Technology has made it so easy to reach so many people in such a short period of time which is an amazing business tool and a way to keep tabs on a great number of people, but we're turning away from the personal touch. Facebook, Twitter and e-mail are convenient ways to keep in touch with coworkers, friends and colleagues but they often fail to make or develop deep connections.
One of the lessons in business and life that my wife and I took on board early came from Joan Horner who co-founded a direct sales company in Dallas, TX. Joan was a master at building deep, meaningful, and personal relationships with people because she always found a way to keep it personal and spread her abundant joy and gratitude in life armed with an infectious smile and positive attitude.
Recognize the Good
"Catch someone doing something right." As a parent, teacher, or manager, we tend to look for all of the negative things people are doing. We are really good at spotting and reprimanding bad behaviors, but we are not very good at spotting and encouraging the good behaviors. You cannot ignore the bad behaviors, but you should be actively looking for the good things people are doing around you. Not only does finding and verbally acknowledging the good things create a ripple of thoughtfulness that spreads out from you, it forces you to realize that there are far more positive things going on in our lives that we should be grateful for. Whether your attitude is positive or negative largely depends on whether you look for reasons to be grateful or reasons to reprimand. You will find what you look for either way.
The Gift of a Handwritten Letter
One of Joan Horner's favorite things to do was write personal handwritten letters; not just the cards you sign your name to. There is something special about the effort and thought it takes to write a personal letter, attach a stamp, and shoot it off in the mail. People hardly receive anything in the mail besides junk, bills, and shipments from Amazon so a letter is like a small unexpected gift that people tend to treasure and keep. My wife and I have written letters of encouragement, letters to show support for friends who were going through tough times, and letters of apologies when we knew we were in the wrong. Most people probably know someone who deserves to be recognized at work, people who are going through tough times in their personal lives, and people who are an inspiration. Brighten their day by writing them a heartfelt handwritten letter immediately and start making it a habit to write letters to the people you care about regularly.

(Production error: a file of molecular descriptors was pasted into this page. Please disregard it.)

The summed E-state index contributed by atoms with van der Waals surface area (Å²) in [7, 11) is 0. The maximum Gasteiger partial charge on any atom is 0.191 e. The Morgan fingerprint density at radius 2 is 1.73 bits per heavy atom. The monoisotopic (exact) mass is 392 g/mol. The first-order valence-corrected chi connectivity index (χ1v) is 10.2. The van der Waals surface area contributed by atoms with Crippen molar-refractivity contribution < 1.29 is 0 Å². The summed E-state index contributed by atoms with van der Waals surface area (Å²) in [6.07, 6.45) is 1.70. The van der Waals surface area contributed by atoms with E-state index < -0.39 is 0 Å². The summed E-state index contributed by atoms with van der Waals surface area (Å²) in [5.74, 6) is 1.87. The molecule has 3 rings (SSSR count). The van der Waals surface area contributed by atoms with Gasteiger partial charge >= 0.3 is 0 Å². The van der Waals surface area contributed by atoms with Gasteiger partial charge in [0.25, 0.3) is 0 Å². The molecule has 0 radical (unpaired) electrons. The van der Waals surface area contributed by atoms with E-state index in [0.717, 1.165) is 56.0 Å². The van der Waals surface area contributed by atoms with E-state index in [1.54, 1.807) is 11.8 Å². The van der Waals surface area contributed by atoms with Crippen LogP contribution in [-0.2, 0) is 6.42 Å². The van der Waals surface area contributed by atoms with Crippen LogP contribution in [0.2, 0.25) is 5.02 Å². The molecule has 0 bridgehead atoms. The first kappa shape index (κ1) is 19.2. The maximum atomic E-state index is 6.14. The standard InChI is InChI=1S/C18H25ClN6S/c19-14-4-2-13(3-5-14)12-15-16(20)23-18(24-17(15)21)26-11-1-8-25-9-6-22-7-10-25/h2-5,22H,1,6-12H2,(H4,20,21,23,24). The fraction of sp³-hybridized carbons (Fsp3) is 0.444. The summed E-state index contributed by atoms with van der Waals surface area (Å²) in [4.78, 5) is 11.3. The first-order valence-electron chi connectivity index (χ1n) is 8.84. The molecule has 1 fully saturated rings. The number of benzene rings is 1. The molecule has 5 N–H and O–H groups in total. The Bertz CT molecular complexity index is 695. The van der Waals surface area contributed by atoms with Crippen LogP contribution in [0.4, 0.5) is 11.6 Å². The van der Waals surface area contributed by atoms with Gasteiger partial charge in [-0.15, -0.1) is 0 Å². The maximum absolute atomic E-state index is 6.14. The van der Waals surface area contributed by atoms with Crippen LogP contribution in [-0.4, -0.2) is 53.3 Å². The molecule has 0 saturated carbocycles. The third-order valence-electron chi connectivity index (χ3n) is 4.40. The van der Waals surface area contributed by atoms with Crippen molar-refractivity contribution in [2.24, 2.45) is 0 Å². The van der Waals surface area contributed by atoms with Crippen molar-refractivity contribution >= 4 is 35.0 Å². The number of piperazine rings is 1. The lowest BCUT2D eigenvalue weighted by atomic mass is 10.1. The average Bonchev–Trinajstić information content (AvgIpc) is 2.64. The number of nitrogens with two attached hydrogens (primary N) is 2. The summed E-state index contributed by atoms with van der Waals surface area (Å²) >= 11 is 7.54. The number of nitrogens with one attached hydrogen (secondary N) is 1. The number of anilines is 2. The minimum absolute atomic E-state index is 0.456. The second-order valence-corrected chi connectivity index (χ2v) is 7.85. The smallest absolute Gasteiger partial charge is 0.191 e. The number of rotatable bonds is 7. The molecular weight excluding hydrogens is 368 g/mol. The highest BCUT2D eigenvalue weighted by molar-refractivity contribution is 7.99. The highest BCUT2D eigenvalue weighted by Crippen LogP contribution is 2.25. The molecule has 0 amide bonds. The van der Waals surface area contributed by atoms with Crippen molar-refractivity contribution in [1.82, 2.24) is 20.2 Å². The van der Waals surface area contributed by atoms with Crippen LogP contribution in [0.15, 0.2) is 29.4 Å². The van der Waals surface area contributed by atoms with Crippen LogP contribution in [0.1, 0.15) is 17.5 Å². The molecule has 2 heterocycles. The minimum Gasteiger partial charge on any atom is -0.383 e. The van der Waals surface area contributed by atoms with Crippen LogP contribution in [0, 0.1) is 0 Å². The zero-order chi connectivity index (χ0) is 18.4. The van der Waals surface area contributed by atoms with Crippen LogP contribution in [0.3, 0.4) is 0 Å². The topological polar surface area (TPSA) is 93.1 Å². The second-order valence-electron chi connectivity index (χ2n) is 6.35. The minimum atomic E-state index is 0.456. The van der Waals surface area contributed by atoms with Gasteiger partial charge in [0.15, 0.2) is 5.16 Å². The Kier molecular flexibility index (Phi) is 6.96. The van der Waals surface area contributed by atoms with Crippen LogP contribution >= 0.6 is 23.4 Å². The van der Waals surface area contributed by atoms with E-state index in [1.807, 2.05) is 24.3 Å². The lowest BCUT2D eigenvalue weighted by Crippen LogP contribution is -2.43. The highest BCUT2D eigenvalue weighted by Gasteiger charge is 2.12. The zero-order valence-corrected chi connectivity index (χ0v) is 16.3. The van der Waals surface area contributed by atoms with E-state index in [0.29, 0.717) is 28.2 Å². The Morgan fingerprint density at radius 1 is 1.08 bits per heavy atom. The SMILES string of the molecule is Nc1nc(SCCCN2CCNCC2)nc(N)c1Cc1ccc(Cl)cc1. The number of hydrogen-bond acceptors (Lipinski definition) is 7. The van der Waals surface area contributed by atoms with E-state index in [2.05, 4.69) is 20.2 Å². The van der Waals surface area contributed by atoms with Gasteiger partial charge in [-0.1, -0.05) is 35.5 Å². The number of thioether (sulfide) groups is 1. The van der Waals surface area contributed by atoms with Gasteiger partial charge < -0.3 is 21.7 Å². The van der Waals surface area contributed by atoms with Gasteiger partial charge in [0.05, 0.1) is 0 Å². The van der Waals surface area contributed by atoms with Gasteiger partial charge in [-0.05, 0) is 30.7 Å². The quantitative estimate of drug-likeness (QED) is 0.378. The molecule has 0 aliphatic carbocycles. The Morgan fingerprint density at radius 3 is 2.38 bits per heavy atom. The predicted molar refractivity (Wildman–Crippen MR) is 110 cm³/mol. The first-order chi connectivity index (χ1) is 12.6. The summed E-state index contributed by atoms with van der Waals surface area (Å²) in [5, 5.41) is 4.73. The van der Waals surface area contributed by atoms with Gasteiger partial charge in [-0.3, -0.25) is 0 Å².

Recently I came across a nice woman whose car battery had died. I had just gotten the jumper cables on the battery leads when we started up a conversation. Before long, she started talking about how she was having a really tough time with her husband and son. I think it was her way of explaining why she had no one to call for help. She opened up to me because I listened and showed I cared even though the whole thing only took a few minutes. I think a lot of people are struggling with something in their heart, but we're socially conditioned to throw up walls and avoid vulnerability. People all around you are hurting, maybe even your spouse or kids. Listen and show you care. Even if you can't help, showing your concern can move people.
Notice the Unnoticed
We live in this dichotomous world where people have extensive electronic social networks, but a lot of people feel deeply isolated. It is so sad to see people who are forlorn and disengaged from the world, but it is a great opportunity to show people that even strangers care. A simple compliment, word of encouragement, or friendly smile can quickly break the isolation and drudgery of life for someone. Have you ever thanked someone you didn't know using their first name? People in the service industry actually forget they're wearing a name tag because almost no one makes the effort to just read their name. Using a first name carries so much power. You create a certain amount of instantaneous rapport when you use first names and get far more attention as a customer. Try it for a day and see how many people you trip out in a good way.
Smile and Laugh
Finally, we learned that having fun was infectious and a great way to keep it personal. Smile and laugh often; it tends to irritate the people that deserve to be irritated and bring joy to the people that deserve joy.
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